Youth volunteering for social impact: evidence from Lebanon

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Photo Credit: Patrick Fadous, NVSP Communications Officer
Photo Credit: Patrick Fadous, NVSP Communications Officer


Jean, a Christian Catholic, Graziella, a Christian Orthodox, Ali, a Muslim Shiite, Roukaya, a Muslim Sunni, and Ashraf, a Druze, met for the first time when they signed up to work together on a community project. The project was one of the 22 community projects financed in the first phase of Lebanon’s National Volunteer Service Program (NVSP) in 2015, and which benefited almost 1,300 Lebanese youth throughout the country. 

The projects, which were implemented by local NGOs, included health awareness campaigns, care for the elderly and the disabled, cleaning and rehabilitation of public gardens, soccer fields, and trails, organization of inclusive art and sports activities, and organization of awareness campaigns of solid waste management practices, to name a few.

Young people working together in a community project is a fairly simply task, no?

Not in Lebanon! There are 18 different confessions in the country, and for the most part, there are very few opportunities for Lebanon’s diverse youth to interact with one another. Limited exposure to the "other" is exacerbated by a polarized confessional political system, all of which has fueled social tension throughout the country. Policymakers in Lebanon and many other countries in MENA have tried to understand and address the main drivers of social tension, with limited results.

To address some of these challenges, the first phase of the NVSP, which was implemented between 2013 and 2016 thanks to a grant from the State and Peace Building Fund (SPF), sought to increase social cohesion among Lebanese youth aged 15-24. To do so, NVSP provided participating youth civic engagement opportunities and soft skills training. One of the most innovative features of NVSP is that at least 20% of youth who participated in a NVSP-financed project must come from communities outside where the project was implemented. Volunteering outside of one’s own community is considered a best practice by development psychologists  who claim that a change in context is a prerequisite for improved trust, respect, and cooperation among people from different backgrounds.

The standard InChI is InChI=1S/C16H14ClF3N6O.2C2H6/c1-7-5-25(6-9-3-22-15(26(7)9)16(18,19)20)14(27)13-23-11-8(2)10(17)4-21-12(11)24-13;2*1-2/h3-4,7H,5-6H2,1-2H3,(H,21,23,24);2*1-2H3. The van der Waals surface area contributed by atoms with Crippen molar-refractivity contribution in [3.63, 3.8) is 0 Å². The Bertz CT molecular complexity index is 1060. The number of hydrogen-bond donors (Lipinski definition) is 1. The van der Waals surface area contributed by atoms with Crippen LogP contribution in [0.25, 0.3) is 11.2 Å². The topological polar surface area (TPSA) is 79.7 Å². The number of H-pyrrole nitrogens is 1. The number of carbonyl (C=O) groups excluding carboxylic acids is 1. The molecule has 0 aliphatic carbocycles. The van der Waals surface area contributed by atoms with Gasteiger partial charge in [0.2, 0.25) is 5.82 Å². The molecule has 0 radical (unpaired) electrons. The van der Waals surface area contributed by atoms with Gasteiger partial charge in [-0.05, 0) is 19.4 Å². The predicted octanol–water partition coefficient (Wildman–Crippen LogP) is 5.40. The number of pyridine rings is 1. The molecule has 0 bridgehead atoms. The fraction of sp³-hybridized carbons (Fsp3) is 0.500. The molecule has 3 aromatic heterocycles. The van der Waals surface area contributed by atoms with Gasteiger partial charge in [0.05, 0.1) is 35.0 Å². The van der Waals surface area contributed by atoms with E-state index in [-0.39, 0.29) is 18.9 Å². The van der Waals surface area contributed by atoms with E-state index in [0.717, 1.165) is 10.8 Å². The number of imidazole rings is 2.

But can a "small" pilot have an impact on building cohesive societies, especially those plagued by many social tensions? There is now evidence showing that the NVSP had a statistically significant impact on social cohesion in the country. Indeed, the recently completed NVSP impact evaluation, one of the first to be carried out in the country, showed that NVSP participating youth were more likely to report higher tolerance values as well as a stronger sense of belonging to the Lebanese community one year after their participation in the program.

To date, around 7,150 youths and close to 150 different NGOs, universities, schools and municipalities have been directly involved in the project’s activities. This includes 3,600 youth who have participated in the implementation of 58 volunteering projects throughout Lebanon. 

The already high levels of social tension in Lebanon were further exacerbated by the Syrian refugee crisis, as the influx of more than 1.5 million Syrian refugees to Lebanon resulted in increased competition over scarce resources. With this in mind, the SPF approved a second grant for NVSP in 2016, to tackle the fragile intercommunal relations and social tensions between Lebanese citizens and Syrian refugees living in the selected host communities. The second phase of the NVSP, which is currently in the last few months of implementation, has also showed impressive results, and prompted the Government of Lebanon to request additional technical and financial assistance to institutionalize NVSP across government programs.

Youth volunteering has proven to be a successful mechanism to improve intra-communal relations and has the potential to support governments around the world to rebuild trust and renew the social contract. It increases the participation and voice among youth as well as improves local social service delivery. The institutionalization of NVSP will help the Government of Lebanon to achieve these objectives in a sustained manner, by enabling youths like Jean, Graziella, Ali, Roukaya, and Ashraf to continue working together for a more cohesive Lebanon! Indeed, these youths continue to volunteer after their participation in NVSP, which shows that the program had a long-lasting effect, as it contributed to create a culture of volunteerism that is fundamental to bring about societal change in a country that has tremendous potential.  

Authors

Jumana Alaref

Human Development Specialist

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